Monday, June 02, 2003

Etymology Today from M-W: banausic \buh-NAW-sik\
: relating to or concerned with earning a living -- used pejoratively; also : utilitarian, practical

>Each summer, countless college students set aside their books and turn to more banausic tasks, such as waiting tables, to earn tuition and spending money for the coming year.

The ancient Greeks held intellectual pursuits in the highest esteem, and they considered ideal a leisurely life of contemplation. A large population of slaves enabled many Greek citizens to adopt that preferred lifestyle. Those who had others to do the heavy lifting for them tended to regard professional labor with contempt. Their prejudice against the need to toil to earn a living is reflected in the Greek adjective "banausikos" (the root of "banausic"), which not only means "of an artisan" and "nonintellectual," but also "vulgar."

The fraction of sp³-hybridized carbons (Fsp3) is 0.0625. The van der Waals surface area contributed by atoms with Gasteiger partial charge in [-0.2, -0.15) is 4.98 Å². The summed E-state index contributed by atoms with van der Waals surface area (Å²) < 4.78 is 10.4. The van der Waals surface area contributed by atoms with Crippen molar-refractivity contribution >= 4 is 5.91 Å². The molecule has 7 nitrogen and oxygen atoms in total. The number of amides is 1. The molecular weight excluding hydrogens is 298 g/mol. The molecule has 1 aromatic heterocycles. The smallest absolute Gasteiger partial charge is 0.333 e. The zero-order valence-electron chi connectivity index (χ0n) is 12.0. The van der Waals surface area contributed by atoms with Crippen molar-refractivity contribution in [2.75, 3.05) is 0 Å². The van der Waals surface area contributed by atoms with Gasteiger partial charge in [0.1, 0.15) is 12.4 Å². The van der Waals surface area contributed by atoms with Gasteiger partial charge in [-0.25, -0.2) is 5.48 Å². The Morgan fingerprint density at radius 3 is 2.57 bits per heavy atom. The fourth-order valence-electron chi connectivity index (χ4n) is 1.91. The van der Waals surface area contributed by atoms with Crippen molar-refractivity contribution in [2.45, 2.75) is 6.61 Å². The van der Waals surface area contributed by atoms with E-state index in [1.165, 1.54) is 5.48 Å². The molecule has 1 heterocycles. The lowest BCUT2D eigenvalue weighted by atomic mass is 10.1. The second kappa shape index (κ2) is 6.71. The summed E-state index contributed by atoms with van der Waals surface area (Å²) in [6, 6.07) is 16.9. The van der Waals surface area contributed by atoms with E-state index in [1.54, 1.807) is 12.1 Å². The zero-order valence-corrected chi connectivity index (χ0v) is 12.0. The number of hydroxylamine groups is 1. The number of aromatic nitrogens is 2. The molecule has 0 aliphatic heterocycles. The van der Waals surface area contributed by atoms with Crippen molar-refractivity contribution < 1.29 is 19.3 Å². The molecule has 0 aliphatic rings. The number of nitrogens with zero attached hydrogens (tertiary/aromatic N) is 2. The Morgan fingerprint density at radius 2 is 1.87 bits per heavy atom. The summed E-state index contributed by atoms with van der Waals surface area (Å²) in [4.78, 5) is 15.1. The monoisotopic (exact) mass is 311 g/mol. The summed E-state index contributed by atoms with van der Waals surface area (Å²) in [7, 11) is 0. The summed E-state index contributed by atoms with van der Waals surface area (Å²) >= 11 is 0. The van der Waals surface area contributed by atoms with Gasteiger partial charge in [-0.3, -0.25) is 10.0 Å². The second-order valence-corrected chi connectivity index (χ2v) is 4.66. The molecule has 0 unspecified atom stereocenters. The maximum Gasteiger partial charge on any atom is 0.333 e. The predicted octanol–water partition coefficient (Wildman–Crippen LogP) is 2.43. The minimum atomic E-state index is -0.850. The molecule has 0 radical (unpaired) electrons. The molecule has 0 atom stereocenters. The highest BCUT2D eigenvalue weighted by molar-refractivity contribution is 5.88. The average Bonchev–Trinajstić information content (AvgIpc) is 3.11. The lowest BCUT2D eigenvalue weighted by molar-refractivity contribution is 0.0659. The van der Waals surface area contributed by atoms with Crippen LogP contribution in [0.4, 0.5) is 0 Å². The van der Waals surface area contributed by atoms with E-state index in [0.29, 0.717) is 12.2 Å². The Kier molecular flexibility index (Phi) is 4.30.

- Previous E.T.

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